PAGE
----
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Crucial week for Sterling ahead

Last week was the week when finally the inflation hawks came home to roost in America after the annualised Consumer Price Index was announced at 7%. Following the number, a wide array of Federal Reserve members, including its Chairman Jerome Powell, acknowledged that interest rates would rise several times this year. Expectations now vary between two and four increases in the coming year, as well as a withdrawal, and possibly a reversal, of its accommodative asset purchasing programme (QE). The overall hawkishness of the messages coming from the US should have led to a strong rally in the dollar; however, the market had anticipated the Federal Reserve's reaction to the CPI number. The market had become overly bullish of the dollar, and is a classic 'buy the rumour sell the fact', traders reduced their positions, and the dollar eased.

As the dollar stalled sterling and the euro made good and ended the week higher than they had started it, albeit it off their best levels. The week ahead looks set to be a quieter week for data concerning the American markets. Instead, attention will swing towards the UK. Away from economics, investors will be watching out for trends in Covid infections both here in the UK as well as the US and Europe. The UK seems to be witnessing a rapid slowdown in cases compared to the US and Europe. As cases slow in the UK, anticipation of the Bank of England raising rates rise in February grows, with the odds now just slightly favouring a move upwards. Markets will also be keeping a wary eye on developments between Russia and Ukraine, where the situation remains tense and watching the political backdrop in the UK.


In contrast to our cricket team, the pound has carried on its good form from December and is enjoying its best start to a year since 2018. It has appreciated nearly 5% against the dollar and consistently traded near its highest levels for almost two years against the euro. So far, it has responded to good news, including the apparent drop in Covid infections whilst ignoring more troublesome political issues. This week we will see the first full week of data releases in the UK this year, which should test the resolve of sterling's newfound fans. The data reports start with tomorrow's latest unemployment report, which is expected to be a pretty good headline number. Traders will be watching the wages element, and if growth is healthy, anticipation will grow that the Bank of England will move interest rates up and the pound will appreciate.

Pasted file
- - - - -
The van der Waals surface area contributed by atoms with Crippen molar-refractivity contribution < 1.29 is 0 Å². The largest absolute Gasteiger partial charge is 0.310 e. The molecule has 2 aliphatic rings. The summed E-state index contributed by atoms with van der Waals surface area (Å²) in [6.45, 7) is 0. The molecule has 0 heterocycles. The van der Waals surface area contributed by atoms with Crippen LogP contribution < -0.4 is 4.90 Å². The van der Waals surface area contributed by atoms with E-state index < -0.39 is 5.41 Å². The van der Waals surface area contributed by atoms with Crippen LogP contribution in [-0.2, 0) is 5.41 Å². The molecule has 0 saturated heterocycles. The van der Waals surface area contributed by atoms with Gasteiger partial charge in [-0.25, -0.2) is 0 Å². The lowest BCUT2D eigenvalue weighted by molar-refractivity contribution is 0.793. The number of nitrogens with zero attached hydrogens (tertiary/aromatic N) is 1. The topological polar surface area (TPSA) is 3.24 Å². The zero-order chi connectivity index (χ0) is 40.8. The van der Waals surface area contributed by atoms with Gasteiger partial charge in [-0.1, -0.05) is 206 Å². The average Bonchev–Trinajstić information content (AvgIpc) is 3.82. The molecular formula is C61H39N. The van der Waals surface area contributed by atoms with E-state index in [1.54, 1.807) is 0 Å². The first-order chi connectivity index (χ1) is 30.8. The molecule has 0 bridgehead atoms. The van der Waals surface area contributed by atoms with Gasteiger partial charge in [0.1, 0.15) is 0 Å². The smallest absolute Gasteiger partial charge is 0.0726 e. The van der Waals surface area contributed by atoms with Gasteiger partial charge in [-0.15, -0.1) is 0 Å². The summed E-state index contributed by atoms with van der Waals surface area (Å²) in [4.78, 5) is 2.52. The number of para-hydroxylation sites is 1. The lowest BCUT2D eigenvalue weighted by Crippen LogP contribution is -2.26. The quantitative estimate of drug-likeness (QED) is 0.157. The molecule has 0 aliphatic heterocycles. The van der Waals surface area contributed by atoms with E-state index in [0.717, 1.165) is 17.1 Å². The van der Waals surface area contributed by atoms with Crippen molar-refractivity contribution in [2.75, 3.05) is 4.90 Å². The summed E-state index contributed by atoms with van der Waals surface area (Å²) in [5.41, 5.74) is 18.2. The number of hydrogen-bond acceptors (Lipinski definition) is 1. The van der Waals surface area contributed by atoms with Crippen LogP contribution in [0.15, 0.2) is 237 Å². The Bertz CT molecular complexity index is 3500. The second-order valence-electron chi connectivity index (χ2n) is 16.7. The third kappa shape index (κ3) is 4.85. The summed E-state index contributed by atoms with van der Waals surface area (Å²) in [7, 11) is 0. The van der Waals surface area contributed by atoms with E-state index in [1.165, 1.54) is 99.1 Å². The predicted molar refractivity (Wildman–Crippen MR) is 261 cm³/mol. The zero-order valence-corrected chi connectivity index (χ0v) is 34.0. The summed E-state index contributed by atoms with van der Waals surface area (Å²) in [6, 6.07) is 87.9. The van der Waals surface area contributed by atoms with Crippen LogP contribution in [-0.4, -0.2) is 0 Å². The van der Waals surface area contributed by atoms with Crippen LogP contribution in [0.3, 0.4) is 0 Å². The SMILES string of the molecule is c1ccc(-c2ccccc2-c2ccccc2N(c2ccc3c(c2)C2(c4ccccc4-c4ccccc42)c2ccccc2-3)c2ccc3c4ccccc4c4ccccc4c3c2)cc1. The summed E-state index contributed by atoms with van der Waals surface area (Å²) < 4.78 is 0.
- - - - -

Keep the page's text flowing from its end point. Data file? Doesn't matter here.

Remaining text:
On Wednesday, the Consumer Price Index is released, which is expected to have firmed once again, and if it has, it will also test the Bank of England's resolve. Following the releases of the CPI data Andrew Bailey's comments to a Treasury Select Committee in the afternoon should be noteworthy. Finally, December's Retail Sales for December, expected to be downbeat due to Omicron, are released on Friday. Also, on Friday, the Bank of England's Catherine Mann is presenting a speech about inflation which is expected to be hawkish.


The euro has enjoyed a mixed start to the year, weakening against sterling whilst enjoying a good run against the dollar. It ended last week close to a key technical level that it has tried to break but as yet has failed to do so. The slightly more hawkish noises from the speaking heads of the European Central Bank has no doubt helped the single currency this year. But it is still crystal clear that they will lag far behind the Federal Reserve, and indeed the Bank of England, in raising rates and as a consequence, it is still hard to see it appreciating too much more.

The euro is also in the front line of any political upheaval in Ukraine whilst facing its own potential problems with elections on the horizon in France and Italy. There is little out in the way of data in Europe this week, with the focus likely to be on the ECB's December meeting minutes. But whatever the strength of the argument between the hawks and doves was at that meeting has subsequently been diluted by Omicron.


The dollar slipped during the week before recovering some of the ground it lost on Friday despite it looking almost sure that the Federal Reserve will raise rates at least three times in the coming year. With the US shut today for the Martin Luther King holiday, we have a short week ahead with little to tantalise on the data docket.

The data week starts on Wednesday, with the release of Housing starts. Existing Home sales are scheduled for Thursday, which also sees the release of the weekly Jobless Total. There are also some regional business surveys released during the week. In the background, the virtual Davos event will take place throughout the week with speakers, including US Treasury Secretary Janet Yellen, scheduled from tomorrow onwards.


Despite the inflation figure coming in higher than anticipated, the Swedish krona stayed within the same narrow range against the euro as it now has been for the past month and a half. With the Riksbank very unlikely to make a move before the ECB does anything, any potential krona rally will most likely be tied to an overall beta currency rally. This week sees no data releases.

The Norwegian krone had a quiet week and is also trading within a narrow range against most G10 currencies. Today the Balance of Trade figure is released, and on Thursday, all eyes will be on Governor Olsen at Norges Bank as the latest rate decision is announced. The market is expecting no change, and we will eagerly await the press conference later in the day to listen for any nuances or potential future guidance.

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